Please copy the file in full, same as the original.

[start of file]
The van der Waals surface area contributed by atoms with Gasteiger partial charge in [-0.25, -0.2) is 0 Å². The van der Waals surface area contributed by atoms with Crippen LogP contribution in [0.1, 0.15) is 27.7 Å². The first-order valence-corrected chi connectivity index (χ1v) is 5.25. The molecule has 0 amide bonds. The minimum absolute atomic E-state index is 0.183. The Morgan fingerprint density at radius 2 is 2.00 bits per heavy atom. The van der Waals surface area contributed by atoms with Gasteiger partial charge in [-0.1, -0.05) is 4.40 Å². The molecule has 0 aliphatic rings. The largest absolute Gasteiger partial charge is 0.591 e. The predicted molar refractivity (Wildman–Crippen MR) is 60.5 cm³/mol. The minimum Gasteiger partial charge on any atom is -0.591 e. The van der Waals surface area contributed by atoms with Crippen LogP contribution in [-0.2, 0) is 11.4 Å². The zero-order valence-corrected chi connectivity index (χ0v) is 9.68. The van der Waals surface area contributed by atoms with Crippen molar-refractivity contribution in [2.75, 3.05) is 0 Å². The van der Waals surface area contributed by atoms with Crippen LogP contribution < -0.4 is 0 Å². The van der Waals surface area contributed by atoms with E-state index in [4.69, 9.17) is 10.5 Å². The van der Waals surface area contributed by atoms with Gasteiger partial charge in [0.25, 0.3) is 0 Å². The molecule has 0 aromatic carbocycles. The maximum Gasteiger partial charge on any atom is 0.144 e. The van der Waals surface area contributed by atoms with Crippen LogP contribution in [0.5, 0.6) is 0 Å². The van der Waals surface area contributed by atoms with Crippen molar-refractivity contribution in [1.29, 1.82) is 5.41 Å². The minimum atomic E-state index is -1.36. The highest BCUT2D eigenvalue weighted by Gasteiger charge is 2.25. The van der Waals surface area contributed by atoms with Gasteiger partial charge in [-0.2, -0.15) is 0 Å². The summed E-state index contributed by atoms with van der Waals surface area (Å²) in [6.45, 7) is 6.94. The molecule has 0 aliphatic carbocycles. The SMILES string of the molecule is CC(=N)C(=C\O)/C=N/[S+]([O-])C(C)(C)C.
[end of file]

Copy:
The van der Waals surface area contributed by atoms with Gasteiger partial charge in [-0.25, -0.2) is 0 Å². The van der Waals surface area contributed by atoms with Crippen LogP contribution in [0.1, 0.15) is 27.7 Å². The first-order valence-corrected chi connectivity index (χ1v) is 5.25. The molecule has 0 amide bonds. The minimum absolute atomic E-state index is 0.183. The Morgan fingerprint density at radius 2 is 2.00 bits per heavy atom. The van der Waals surface area contributed by atoms with Gasteiger partial charge in [-0.1, -0.05) is 4.40 Å². The molecule has 0 aliphatic rings. The largest absolute Gasteiger partial charge is 0.591 e. The predicted molar refractivity (Wildman–Crippen MR) is 60.5 cm³/mol. The minimum Gasteiger partial charge on any atom is -0.591 e. The van der Waals surface area contributed by atoms with Crippen LogP contribution in [-0.2, 0) is 11.4 Å². The zero-order valence-corrected chi connectivity index (χ0v) is 9.68. The van der Waals surface area contributed by atoms with Crippen molar-refractivity contribution in [2.75, 3.05) is 0 Å². The van der Waals surface area contributed by atoms with Crippen LogP contribution < -0.4 is 0 Å². The van der Waals surface area contributed by atoms with E-state index in [4.69, 9.17) is 10.5 Å². The van der Waals surface area contributed by atoms with Gasteiger partial charge in [0.25, 0.3) is 0 Å². The molecule has 0 aromatic carbocycles. The maximum Gasteiger partial charge on any atom is 0.144 e. The van der Waals surface area contributed by atoms with Crippen LogP contribution in [0.5, 0.6) is 0 Å². The van der Waals surface area contributed by atoms with Crippen molar-refractivity contribution in [1.29, 1.82) is 5.41 Å². The minimum atomic E-state index is -1.36. The highest BCUT2D eigenvalue weighted by Gasteiger charge is 2.25. The van der Waals surface area contributed by atoms with Gasteiger partial charge in [-0.2, -0.15) is 0 Å². The summed E-state index contributed by atoms with van der Waals surface area (Å²) in [6.45, 7) is 6.94. The molecule has 0 aliphatic carbocycles. The SMILES string of the molecule is CC(=N)C(=C\O)/C=N/[S+]([O-])C(C)(C)C.